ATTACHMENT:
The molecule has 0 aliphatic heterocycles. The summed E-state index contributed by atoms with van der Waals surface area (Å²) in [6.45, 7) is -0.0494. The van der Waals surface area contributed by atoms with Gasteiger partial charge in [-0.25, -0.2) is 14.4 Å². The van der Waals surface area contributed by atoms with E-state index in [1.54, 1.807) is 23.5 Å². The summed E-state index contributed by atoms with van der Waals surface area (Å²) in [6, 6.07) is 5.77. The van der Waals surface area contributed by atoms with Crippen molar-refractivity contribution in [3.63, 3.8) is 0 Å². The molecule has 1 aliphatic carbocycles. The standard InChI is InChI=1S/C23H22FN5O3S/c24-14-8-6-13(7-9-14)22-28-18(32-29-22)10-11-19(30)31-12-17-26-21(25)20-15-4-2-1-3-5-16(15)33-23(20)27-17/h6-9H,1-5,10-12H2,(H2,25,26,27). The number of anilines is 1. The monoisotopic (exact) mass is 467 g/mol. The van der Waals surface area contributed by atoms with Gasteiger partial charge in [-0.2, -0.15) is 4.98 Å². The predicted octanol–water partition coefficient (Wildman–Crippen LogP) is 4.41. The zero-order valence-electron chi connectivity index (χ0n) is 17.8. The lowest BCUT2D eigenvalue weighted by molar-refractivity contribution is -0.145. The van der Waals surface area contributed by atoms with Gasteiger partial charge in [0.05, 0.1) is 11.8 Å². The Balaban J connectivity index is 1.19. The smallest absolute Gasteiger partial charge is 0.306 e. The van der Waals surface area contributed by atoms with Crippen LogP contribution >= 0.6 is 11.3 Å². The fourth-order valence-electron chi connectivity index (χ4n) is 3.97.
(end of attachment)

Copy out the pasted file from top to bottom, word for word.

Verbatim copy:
The molecule has 0 aliphatic heterocycles. The summed E-state index contributed by atoms with van der Waals surface area (Å²) in [6.45, 7) is -0.0494. The van der Waals surface area contributed by atoms with Gasteiger partial charge in [-0.25, -0.2) is 14.4 Å². The van der Waals surface area contributed by atoms with E-state index in [1.54, 1.807) is 23.5 Å². The summed E-state index contributed by atoms with van der Waals surface area (Å²) in [6, 6.07) is 5.77. The van der Waals surface area contributed by atoms with Crippen molar-refractivity contribution in [3.63, 3.8) is 0 Å². The molecule has 1 aliphatic carbocycles. The standard InChI is InChI=1S/C23H22FN5O3S/c24-14-8-6-13(7-9-14)22-28-18(32-29-22)10-11-19(30)31-12-17-26-21(25)20-15-4-2-1-3-5-16(15)33-23(20)27-17/h6-9H,1-5,10-12H2,(H2,25,26,27). The number of anilines is 1. The monoisotopic (exact) mass is 467 g/mol. The van der Waals surface area contributed by atoms with Gasteiger partial charge in [-0.2, -0.15) is 4.98 Å². The predicted octanol–water partition coefficient (Wildman–Crippen LogP) is 4.41. The zero-order valence-electron chi connectivity index (χ0n) is 17.8. The lowest BCUT2D eigenvalue weighted by molar-refractivity contribution is -0.145. The van der Waals surface area contributed by atoms with Gasteiger partial charge in [0.05, 0.1) is 11.8 Å². The Balaban J connectivity index is 1.19. The smallest absolute Gasteiger partial charge is 0.306 e. The van der Waals surface area contributed by atoms with Crippen LogP contribution >= 0.6 is 11.3 Å². The fourth-order valence-electron chi connectivity index (χ4n) is 3.97.